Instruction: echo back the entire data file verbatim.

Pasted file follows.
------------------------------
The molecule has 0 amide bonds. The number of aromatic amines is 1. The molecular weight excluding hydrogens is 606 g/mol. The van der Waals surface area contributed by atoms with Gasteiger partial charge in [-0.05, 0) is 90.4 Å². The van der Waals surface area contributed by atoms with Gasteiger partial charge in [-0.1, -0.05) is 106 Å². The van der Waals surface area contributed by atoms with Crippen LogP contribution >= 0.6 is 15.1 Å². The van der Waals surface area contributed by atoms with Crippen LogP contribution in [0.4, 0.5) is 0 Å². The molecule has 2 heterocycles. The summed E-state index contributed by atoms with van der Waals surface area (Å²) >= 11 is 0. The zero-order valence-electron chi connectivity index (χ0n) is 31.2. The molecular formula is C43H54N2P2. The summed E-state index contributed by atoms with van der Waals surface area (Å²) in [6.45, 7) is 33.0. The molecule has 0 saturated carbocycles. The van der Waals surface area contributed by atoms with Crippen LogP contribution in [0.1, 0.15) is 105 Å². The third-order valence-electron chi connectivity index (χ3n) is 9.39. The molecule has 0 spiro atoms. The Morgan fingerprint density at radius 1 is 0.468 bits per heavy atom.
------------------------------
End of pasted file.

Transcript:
The molecule has 0 amide bonds. The number of aromatic amines is 1. The molecular weight excluding hydrogens is 606 g/mol. The van der Waals surface area contributed by atoms with Gasteiger partial charge in [-0.05, 0) is 90.4 Å². The van der Waals surface area contributed by atoms with Gasteiger partial charge in [-0.1, -0.05) is 106 Å². The van der Waals surface area contributed by atoms with Crippen LogP contribution >= 0.6 is 15.1 Å². The van der Waals surface area contributed by atoms with Crippen LogP contribution in [0.4, 0.5) is 0 Å². The molecule has 2 heterocycles. The summed E-state index contributed by atoms with van der Waals surface area (Å²) >= 11 is 0. The zero-order valence-electron chi connectivity index (χ0n) is 31.2. The molecular formula is C43H54N2P2. The summed E-state index contributed by atoms with van der Waals surface area (Å²) in [6.45, 7) is 33.0. The molecule has 0 saturated carbocycles. The van der Waals surface area contributed by atoms with Crippen LogP contribution in [0.1, 0.15) is 105 Å². The third-order valence-electron chi connectivity index (χ3n) is 9.39. The molecule has 0 spiro atoms. The Morgan fingerprint density at radius 1 is 0.468 bits per heavy atom.